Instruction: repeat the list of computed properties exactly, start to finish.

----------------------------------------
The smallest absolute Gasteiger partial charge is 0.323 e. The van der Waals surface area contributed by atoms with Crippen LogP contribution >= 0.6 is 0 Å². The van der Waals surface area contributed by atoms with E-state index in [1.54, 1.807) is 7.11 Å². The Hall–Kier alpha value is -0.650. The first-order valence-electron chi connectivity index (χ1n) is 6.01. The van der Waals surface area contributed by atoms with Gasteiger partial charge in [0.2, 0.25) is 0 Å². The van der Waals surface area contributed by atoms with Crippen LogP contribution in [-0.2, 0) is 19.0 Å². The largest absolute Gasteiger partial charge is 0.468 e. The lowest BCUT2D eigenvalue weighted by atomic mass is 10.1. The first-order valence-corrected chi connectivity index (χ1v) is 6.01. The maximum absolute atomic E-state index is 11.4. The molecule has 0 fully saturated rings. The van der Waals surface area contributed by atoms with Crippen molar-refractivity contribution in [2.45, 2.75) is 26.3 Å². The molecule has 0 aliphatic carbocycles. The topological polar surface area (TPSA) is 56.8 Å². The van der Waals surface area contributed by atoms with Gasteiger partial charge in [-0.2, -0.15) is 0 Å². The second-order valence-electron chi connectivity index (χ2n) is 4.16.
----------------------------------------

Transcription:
The smallest absolute Gasteiger partial charge is 0.323 e. The van der Waals surface area contributed by atoms with Crippen LogP contribution >= 0.6 is 0 Å². The van der Waals surface area contributed by atoms with E-state index in [1.54, 1.807) is 7.11 Å². The Hall–Kier alpha value is -0.650. The first-order valence-electron chi connectivity index (χ1n) is 6.01. The van der Waals surface area contributed by atoms with Gasteiger partial charge in [0.2, 0.25) is 0 Å². The van der Waals surface area contributed by atoms with Crippen LogP contribution in [-0.2, 0) is 19.0 Å². The largest absolute Gasteiger partial charge is 0.468 e. The lowest BCUT2D eigenvalue weighted by atomic mass is 10.1. The first-order valence-corrected chi connectivity index (χ1v) is 6.01. The maximum absolute atomic E-state index is 11.4. The molecule has 0 fully saturated rings. The van der Waals surface area contributed by atoms with Crippen molar-refractivity contribution in [2.45, 2.75) is 26.3 Å². The molecule has 0 aliphatic carbocycles. The topological polar surface area (TPSA) is 56.8 Å². The van der Waals surface area contributed by atoms with Gasteiger partial charge in [-0.2, -0.15) is 0 Å². The second-order valence-electron chi connectivity index (χ2n) is 4.16.